The site where the Moorabbin Police Station is currently located was once the focus of a bitter and long lasting argument in the Moorabbin Council and community. Before the police station was built the site was the location of a home, built by one of the district’s early settlers, that came be known as The Grange. By the 1970s the house was old and in need of maintenance but many people believed the house should be saved from demolition and converted into an arts and cultural centre and headquarters of an historical society. Others wanted the site redeveloped as the location of a new council administration building. Some were just happy if nothing were done, thereby avoiding a drain on ratepayer funds.
‘The Grange’ first named Baydon Hill by the Tuck family and later renamed ‘Hazeldene’. Courtesy Neil Follett.
It was Charles Tuck who built the brick two-storey residence on the site. Members of the Tuck family had been living in the district since the 1850s. Robert and Mary Tuck, the earliest local Tucks, were among the early settlers buried in the Beaumaris Cemetery. Charles was one of their sons who established himself in South Brighton as a blacksmith or farrier. In some documents he is referred to as a veterinary surgeon. He had an extensive knowledge and a lot of practical experience in treating diseases in horses. Because of this he was appointed an honorary agent of the Society for the Protection of Animals in 1882.  The house he built was first named Baydon Hill but in 1903 it was renamed Hazeldene. It gained the name The Grange in 1918.  In 1893 Charles died and was buried in the Cheltenham Pioneers Cemetery where a very substantial granite Gallic cross was erected over his grave.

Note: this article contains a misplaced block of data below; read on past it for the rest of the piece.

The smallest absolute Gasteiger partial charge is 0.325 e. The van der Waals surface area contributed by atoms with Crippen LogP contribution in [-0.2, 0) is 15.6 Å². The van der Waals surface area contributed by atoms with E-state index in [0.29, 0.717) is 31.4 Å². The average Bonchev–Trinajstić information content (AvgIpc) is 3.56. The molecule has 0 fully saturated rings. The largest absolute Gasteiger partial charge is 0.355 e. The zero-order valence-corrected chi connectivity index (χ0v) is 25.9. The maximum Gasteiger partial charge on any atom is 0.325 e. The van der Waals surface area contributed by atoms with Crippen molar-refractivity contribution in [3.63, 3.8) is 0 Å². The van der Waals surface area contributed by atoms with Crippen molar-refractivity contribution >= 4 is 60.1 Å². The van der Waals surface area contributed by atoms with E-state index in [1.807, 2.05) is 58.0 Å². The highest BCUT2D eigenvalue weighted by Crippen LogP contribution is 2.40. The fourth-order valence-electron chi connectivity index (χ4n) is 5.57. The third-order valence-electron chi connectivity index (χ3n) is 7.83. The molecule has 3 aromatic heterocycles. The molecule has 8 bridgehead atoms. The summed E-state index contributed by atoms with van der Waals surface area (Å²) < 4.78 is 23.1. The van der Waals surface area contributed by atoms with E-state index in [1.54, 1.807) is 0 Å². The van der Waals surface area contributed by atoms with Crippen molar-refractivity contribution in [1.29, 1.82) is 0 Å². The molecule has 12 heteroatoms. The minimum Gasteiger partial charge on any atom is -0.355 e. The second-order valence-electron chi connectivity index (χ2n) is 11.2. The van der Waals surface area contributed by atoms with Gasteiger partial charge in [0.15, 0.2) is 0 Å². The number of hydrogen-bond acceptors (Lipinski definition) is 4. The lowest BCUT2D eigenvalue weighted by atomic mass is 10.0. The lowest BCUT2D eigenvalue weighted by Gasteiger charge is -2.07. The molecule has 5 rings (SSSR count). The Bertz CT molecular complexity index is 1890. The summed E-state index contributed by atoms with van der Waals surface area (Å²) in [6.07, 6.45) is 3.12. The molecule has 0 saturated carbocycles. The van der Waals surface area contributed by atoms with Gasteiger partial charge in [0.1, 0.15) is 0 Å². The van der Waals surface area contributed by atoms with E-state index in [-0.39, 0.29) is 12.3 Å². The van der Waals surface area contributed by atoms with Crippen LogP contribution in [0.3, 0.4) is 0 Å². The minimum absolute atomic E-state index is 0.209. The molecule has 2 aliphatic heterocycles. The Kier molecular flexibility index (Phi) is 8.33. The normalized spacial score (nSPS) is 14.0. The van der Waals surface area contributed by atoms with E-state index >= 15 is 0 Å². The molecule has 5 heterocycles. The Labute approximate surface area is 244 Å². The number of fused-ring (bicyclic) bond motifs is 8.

The grave of Charles Tuck in the Cheltenham Pioneers Cemetery, 2005.
In the early 1900s the property was 10 acres which extended from Point Nepean Road north east right down to South Road. It was owned by Mr Sampson, a retired English gentleman. He sold it to Harold James Healey, the father of seven children, in the 1920s. A Chinaman rented a section of land around the house for use as a market garden and he continued to work it for some time. But when Harold Healey’s sons grew up the Chinese gardener left and they worked the land as a nursery and did so for 42 years. During the Second World War the residence was used as the headquarters of the air raid wardens and later Sister Nicholls rented it as a rest home for elderly people.  In 1965 the property was sub-divided and some of the land was sold.
Keith, a son of Harold Healey, moved into the house with his family and had it remodelled to conform to a more modern style of living. A kitchen was added downstairs and a bathroom suite was constructed upstairs. The original front of the house was remodelled with the iron lace being removed from the balcony and dumped in some tip because it was ‘old fashioned’. 
’The Grange’, c1980. Courtesy Moorabbin and District Historical Society.
Many companies viewed with interest the notion of investing in the property on which the house was built. However, it was the proposal of the Hammerson Trust Ltd in April 1964 that attracted community attention and conditional support from the local Chamber of Commerce. Cr Hodgson suggested that the Moorabbin Chamber of Commerce would support the rezoning of the Healey land to commercial usage provided the consolidation of the Moorabbin shopping centre was part of the plan. He claimed a separate shopping centre was not wanted. The Trust proposed building three big stores and twenty smaller shops set in seven hundred parking spaces to complement the existing shopping centre at Moorabbin. But it was not to be. A rival proposal by Myer for a £10 million development on twenty seven acres further south on the St John of God site at Cheltenham won Council support. Two large developments in the one district were not considered commercially viable so the Grange proposal fell away.